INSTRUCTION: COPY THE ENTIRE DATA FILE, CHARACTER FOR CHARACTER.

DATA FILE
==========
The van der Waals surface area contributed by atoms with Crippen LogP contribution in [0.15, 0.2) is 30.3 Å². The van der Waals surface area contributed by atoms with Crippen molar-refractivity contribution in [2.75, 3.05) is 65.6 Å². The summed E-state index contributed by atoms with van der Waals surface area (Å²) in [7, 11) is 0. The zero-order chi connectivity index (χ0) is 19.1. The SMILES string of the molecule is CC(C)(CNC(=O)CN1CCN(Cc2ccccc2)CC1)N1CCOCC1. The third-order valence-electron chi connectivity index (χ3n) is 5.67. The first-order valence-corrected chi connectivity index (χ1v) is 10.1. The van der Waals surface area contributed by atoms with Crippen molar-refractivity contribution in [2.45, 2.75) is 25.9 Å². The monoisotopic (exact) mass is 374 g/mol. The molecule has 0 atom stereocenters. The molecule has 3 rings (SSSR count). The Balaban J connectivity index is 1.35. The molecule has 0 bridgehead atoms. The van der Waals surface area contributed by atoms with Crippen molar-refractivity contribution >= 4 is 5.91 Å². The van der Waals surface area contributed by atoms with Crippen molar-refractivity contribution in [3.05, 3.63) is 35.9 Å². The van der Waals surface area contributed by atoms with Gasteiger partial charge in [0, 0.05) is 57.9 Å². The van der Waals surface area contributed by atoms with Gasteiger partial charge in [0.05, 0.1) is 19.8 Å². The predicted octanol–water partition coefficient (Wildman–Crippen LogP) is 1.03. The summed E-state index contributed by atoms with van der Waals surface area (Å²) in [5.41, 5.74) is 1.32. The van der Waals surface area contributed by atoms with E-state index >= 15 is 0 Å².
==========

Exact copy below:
The van der Waals surface area contributed by atoms with Crippen LogP contribution in [0.15, 0.2) is 30.3 Å². The van der Waals surface area contributed by atoms with Crippen molar-refractivity contribution in [2.75, 3.05) is 65.6 Å². The summed E-state index contributed by atoms with van der Waals surface area (Å²) in [7, 11) is 0. The zero-order chi connectivity index (χ0) is 19.1. The SMILES string of the molecule is CC(C)(CNC(=O)CN1CCN(Cc2ccccc2)CC1)N1CCOCC1. The third-order valence-electron chi connectivity index (χ3n) is 5.67. The first-order valence-corrected chi connectivity index (χ1v) is 10.1. The van der Waals surface area contributed by atoms with Crippen molar-refractivity contribution in [2.45, 2.75) is 25.9 Å². The monoisotopic (exact) mass is 374 g/mol. The molecule has 0 atom stereocenters. The molecule has 3 rings (SSSR count). The Balaban J connectivity index is 1.35. The molecule has 0 bridgehead atoms. The van der Waals surface area contributed by atoms with Crippen molar-refractivity contribution >= 4 is 5.91 Å². The van der Waals surface area contributed by atoms with Crippen molar-refractivity contribution in [3.05, 3.63) is 35.9 Å². The van der Waals surface area contributed by atoms with Gasteiger partial charge in [0, 0.05) is 57.9 Å². The van der Waals surface area contributed by atoms with Gasteiger partial charge in [0.05, 0.1) is 19.8 Å². The predicted octanol–water partition coefficient (Wildman–Crippen LogP) is 1.03. The summed E-state index contributed by atoms with van der Waals surface area (Å²) in [5.41, 5.74) is 1.32. The van der Waals surface area contributed by atoms with E-state index >= 15 is 0 Å².